Anatoly Artemenko

Anatoly Artemenko

Hero of the Soviet Union, retired aviation major general
Date of Birth: 19.12.1918
Country: Ukraine

Content:
  1. Biography of Anatoliy Artemenko
  2. He currently resides in Moscow.

Biography of Anatoliy Artemenko

Anatoliy Pavlovich Artemenko was born on December 19, 1918, in the village of Staraya Kantakuzenka (now Pribuzhany), Voznesensky District, Nikolaev Oblast, Ukraine. His parents, Pavel Vasilievich Artemenko (1886-1973) and Maria Markovna Artemenko (1888-1981), were peasants who worked in a collective farm. He had two older brothers, Ivan and Nikolai, who served on the front during the entire war and returned to their hometown. His wife, Nadezhda Petrovna Artemenko (born in 1926), was a homemaker. They had two daughters, Alla Anatolyevna Rosol (born in 1947) and Natalya Anatolyevna Dvoretskaya (born in 1953), and a son, Vladimir Anatolyevich Artemenko (born in 1956).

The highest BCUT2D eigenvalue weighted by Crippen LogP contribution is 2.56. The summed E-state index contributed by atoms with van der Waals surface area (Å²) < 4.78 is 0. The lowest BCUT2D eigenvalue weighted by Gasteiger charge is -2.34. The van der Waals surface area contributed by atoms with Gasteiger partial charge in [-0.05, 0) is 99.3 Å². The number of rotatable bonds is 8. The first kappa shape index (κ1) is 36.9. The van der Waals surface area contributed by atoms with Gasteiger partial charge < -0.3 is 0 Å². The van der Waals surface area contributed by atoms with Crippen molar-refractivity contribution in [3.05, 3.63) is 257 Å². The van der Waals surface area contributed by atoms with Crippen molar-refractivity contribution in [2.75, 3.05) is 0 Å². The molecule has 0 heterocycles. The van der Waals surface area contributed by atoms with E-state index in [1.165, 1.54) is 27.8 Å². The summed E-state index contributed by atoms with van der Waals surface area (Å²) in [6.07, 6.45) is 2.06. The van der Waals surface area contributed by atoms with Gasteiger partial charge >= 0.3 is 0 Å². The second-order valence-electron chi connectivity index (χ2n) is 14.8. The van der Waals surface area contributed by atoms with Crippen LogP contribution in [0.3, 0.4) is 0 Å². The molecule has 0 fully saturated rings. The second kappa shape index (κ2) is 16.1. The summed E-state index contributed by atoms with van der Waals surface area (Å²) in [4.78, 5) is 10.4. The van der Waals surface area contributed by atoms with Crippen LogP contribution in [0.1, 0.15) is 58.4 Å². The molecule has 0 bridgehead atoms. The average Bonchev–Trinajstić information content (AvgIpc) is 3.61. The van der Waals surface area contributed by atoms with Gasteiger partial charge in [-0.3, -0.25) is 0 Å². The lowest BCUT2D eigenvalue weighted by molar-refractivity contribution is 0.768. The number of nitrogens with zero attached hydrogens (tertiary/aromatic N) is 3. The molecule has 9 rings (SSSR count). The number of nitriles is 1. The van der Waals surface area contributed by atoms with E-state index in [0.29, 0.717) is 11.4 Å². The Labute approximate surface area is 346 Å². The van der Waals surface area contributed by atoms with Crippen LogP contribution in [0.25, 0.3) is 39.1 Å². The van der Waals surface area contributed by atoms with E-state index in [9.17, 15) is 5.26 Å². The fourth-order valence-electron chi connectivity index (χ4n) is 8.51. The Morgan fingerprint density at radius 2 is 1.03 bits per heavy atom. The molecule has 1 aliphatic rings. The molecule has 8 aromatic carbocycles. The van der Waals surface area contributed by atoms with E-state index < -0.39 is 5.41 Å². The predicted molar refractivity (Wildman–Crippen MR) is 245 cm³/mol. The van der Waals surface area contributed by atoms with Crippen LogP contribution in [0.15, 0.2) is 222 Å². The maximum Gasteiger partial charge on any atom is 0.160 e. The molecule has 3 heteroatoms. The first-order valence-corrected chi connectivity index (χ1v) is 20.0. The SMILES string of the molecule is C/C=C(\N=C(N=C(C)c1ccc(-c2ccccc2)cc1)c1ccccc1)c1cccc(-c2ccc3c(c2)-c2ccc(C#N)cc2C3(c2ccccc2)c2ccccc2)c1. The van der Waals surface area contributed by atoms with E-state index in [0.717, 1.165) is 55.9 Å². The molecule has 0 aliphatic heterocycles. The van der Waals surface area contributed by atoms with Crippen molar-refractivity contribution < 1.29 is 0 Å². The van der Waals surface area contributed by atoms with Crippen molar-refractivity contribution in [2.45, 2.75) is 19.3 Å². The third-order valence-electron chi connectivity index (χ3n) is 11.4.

In 1934, after completing his incomplete secondary education in a rural school, Anatoliy Artemenko enrolled in the Nikolaev Construction Technical School and worked as a designer at one of the factories after graduation. In 1938, he became a cadet at the Kherson Aviation School and a year later, an instructor at an aeroclub in Nikolaev. He then underwent training at the Kherson Military Fighter Aviation School and became an instructor at the 19th Military Aviation School. At the start of the war, Artemenko eagerly wanted to go to the front, but he was sent to the Kuibyshev region as a squadron leader in the 43rd Reserve Aviation Brigade. There, he mastered the Il-2 aircraft and trained young pilots. Despite his repeated requests to be sent to the front, he was told to follow orders and remain where he was needed. It was only in May 1943, when his fellow trainees who had participated in the Battle of Stalingrad arrived at the brigade's base, that Anatoliy Artemenko persuaded them to "kidnap" him to the front. They flew him to the 93rd Guards Assault Aviation Regiment, which was preparing for the Battle of Kursk. In the first battles, Sergeant Artemenko, appointed as a squadron leader, proved himself to be a skilled and fearless air warrior. However, he was eventually discovered, and the chief of the political department of the regiment arrived. The "deserter" was saved by the fact that he had been promoted to the rank of lieutenant and had been awarded the Order of the Red Banner by that time. The chief of the political department had no choice but to congratulate the former subordinate on his officer rank, high award, and the presentation of the Guards insignia. New battles and new combat awards awaited Artemenko, now as the commander of the 1st squadron, where four brave pilots became Heroes of the Soviet Union. Captain Artemenko was among them.